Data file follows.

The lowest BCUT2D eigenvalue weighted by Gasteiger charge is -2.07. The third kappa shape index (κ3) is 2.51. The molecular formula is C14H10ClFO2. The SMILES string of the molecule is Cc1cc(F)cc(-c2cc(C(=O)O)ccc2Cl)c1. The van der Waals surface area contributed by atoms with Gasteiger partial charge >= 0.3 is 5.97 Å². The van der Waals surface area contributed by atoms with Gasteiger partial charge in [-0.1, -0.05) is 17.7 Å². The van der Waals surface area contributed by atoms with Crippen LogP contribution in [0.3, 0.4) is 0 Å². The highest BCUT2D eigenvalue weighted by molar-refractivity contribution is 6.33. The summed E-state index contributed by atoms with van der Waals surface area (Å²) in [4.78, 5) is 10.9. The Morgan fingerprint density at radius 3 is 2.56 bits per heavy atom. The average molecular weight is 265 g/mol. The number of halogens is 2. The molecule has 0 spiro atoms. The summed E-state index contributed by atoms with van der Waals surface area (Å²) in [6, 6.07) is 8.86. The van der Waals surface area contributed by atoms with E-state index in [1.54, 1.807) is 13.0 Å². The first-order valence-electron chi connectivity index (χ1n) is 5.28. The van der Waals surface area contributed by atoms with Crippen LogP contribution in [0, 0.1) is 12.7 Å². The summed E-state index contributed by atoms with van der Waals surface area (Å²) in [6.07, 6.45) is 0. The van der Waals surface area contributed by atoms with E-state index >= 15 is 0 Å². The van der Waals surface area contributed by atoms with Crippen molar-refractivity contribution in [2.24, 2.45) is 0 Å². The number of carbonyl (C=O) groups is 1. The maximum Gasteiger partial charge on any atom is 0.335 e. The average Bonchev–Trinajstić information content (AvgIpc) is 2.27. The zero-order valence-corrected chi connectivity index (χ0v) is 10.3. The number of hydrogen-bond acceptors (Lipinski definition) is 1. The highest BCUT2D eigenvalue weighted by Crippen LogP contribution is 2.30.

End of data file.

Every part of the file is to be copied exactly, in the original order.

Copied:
The lowest BCUT2D eigenvalue weighted by Gasteiger charge is -2.07. The third kappa shape index (κ3) is 2.51. The molecular formula is C14H10ClFO2. The SMILES string of the molecule is Cc1cc(F)cc(-c2cc(C(=O)O)ccc2Cl)c1. The van der Waals surface area contributed by atoms with Gasteiger partial charge >= 0.3 is 5.97 Å². The van der Waals surface area contributed by atoms with Gasteiger partial charge in [-0.1, -0.05) is 17.7 Å². The van der Waals surface area contributed by atoms with Crippen LogP contribution in [0.3, 0.4) is 0 Å². The highest BCUT2D eigenvalue weighted by molar-refractivity contribution is 6.33. The summed E-state index contributed by atoms with van der Waals surface area (Å²) in [4.78, 5) is 10.9. The Morgan fingerprint density at radius 3 is 2.56 bits per heavy atom. The average molecular weight is 265 g/mol. The number of halogens is 2. The molecule has 0 spiro atoms. The summed E-state index contributed by atoms with van der Waals surface area (Å²) in [6, 6.07) is 8.86. The van der Waals surface area contributed by atoms with E-state index in [1.54, 1.807) is 13.0 Å². The first-order valence-electron chi connectivity index (χ1n) is 5.28. The van der Waals surface area contributed by atoms with Crippen LogP contribution in [0, 0.1) is 12.7 Å². The summed E-state index contributed by atoms with van der Waals surface area (Å²) in [6.07, 6.45) is 0. The van der Waals surface area contributed by atoms with E-state index >= 15 is 0 Å². The van der Waals surface area contributed by atoms with Crippen molar-refractivity contribution in [2.24, 2.45) is 0 Å². The number of carbonyl (C=O) groups is 1. The maximum Gasteiger partial charge on any atom is 0.335 e. The average Bonchev–Trinajstić information content (AvgIpc) is 2.27. The zero-order valence-corrected chi connectivity index (χ0v) is 10.3. The number of hydrogen-bond acceptors (Lipinski definition) is 1. The highest BCUT2D eigenvalue weighted by Crippen LogP contribution is 2.30.